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Fen Fatale

by sue n 

Posted: 03 December 2004
Word Count: 360
Summary: Death on the roads. Written for Richard

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Fen Fatale

I thought they were over - all those years of worry as each child in turn reached the age-of-the-car. As the dreaded honk outside the front door summoned them to roar off into the unknown, I was left sick with anxiety that they may never return. First it was assorted heaps of ageing hatchbacks that carried them away, to be upgraded into gutteral souped-up saloons, finally mutating into third rate sports cars or powerful status boosters - each one a potential threat against my beautiful children.

The long straight stretches of fen road lined by dykes look benign but are peppered with the odd chicane worthy of any Grand Prix, and end in acute bends round rectangular fields. Add rain, frost or mud to a second's loss of concentration and 'bang'.

I'd thought we'd all survived - only a few near misses and the odd write-off that bruised the ego as much as the body.

The frightening screech of burning rubber outside my house, which lies on a corner of the boy racer's nightly circuit through my Fenland city, isn't quite so immediate, for these youngsters are the next generation. My kids and their band of friends were now scattered to the winds, absorbed in careers, travelling, partners - grown-up pursuits.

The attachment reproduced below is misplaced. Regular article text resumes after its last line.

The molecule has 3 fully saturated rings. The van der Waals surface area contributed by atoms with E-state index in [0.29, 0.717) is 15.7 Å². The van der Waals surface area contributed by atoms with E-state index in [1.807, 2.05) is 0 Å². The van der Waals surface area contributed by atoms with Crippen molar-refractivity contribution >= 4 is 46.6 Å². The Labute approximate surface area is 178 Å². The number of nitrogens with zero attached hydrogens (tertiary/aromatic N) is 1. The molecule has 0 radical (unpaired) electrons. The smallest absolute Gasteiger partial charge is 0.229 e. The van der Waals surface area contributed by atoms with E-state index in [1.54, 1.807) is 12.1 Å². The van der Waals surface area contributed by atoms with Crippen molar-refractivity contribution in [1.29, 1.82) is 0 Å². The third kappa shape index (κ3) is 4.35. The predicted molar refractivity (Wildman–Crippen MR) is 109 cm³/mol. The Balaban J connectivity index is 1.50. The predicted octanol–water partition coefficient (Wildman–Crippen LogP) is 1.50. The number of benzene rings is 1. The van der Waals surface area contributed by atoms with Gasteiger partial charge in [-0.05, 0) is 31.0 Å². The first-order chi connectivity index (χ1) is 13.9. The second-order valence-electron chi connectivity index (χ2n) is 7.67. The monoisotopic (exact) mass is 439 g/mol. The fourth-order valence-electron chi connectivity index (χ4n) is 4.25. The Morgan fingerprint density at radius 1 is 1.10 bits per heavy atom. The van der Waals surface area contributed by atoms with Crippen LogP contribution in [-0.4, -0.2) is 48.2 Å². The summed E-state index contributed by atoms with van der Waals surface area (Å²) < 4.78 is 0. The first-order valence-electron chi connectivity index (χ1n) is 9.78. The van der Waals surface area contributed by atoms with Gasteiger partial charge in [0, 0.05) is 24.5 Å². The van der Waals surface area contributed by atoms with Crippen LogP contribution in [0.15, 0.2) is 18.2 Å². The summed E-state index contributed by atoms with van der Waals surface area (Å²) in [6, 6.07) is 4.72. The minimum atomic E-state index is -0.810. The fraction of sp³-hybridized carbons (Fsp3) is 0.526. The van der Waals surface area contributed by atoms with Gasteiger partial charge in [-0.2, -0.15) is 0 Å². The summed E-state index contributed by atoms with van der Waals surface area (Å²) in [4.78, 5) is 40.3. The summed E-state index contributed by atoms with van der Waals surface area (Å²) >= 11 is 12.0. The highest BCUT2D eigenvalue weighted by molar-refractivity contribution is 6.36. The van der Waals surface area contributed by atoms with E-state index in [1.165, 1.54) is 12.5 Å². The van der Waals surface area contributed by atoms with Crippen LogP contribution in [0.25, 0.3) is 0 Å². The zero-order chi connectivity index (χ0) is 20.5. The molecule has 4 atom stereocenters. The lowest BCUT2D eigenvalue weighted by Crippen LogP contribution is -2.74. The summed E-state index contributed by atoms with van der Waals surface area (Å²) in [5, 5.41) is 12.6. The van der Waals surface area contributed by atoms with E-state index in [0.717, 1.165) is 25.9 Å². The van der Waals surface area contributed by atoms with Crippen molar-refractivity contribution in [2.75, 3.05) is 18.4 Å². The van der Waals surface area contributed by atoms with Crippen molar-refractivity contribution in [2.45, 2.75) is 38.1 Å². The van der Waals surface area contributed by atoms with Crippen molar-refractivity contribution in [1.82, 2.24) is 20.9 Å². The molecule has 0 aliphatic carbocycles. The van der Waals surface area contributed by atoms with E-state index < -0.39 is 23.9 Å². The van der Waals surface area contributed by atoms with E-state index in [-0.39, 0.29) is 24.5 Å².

But I'd become complacent.

I was with my daughter when the phone call came. One of the gang, home between travelling adventures, tempted back into boyhood by the familiar yet treacherous roads, had met his death in the violent impact of car and tree. I grieved for his parents, who too must have thought they'd escaped.
Instead there was one more promising life cut short, one more name to join the ever-growing roll of dead fenland youth.

What's the answer? To make teenage boys be sensible is against nature. Mix power and speed with the exuberance of youth, wind in the hair, the driving beat of the music, girls and mates to impress and you have a limitless arsenal of weapons of mass destruction.

There's no Sassoon or Owen for this lost generation, no glory in their mangled bodies, only a despair that the carnage seems unstoppable.

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Comments by other Members

Account Closed at 06:44 on 04 December 2004  Report this post
Sue, this is beautifully written and tragic. You mention poets at the end - this piece is almost a poem in that it's concise and the descriptions and imagery are rich.

I guess this piece is what they call creative non-fiction. As for publication - a filler or reader's letter, perhaps?

I like the title too, particularly as girls are a factor in the equation.


SamMorris at 09:57 on 04 December 2004  Report this post
Hi Sue,

I thought this was very poignant and went straight to the heart of the matter. If you look at any school year photo there's a good chance that at least one of the faces would be involved in a fatal road accident. Driving cars stupidly fast round country lanes is almost seem as a rite of passage when you are a young lad, no matter your background or where you live.

I was wondering, if you wanted to expand, if you could discuss any possible solutions to the problem - is there a solution? It's very effective left as it is, but I thought you have touched on a really engaging issue here, and there was room for more if you wanted.

All the best


sue n at 11:44 on 05 December 2004  Report this post
Thanks Sam and Elspeth
That's a good suggestion Sam, I will work on it.
I wouldn't know where to place this appart from letters. All my attempts at journalism so far have been rather personal. I will have to try something objective next.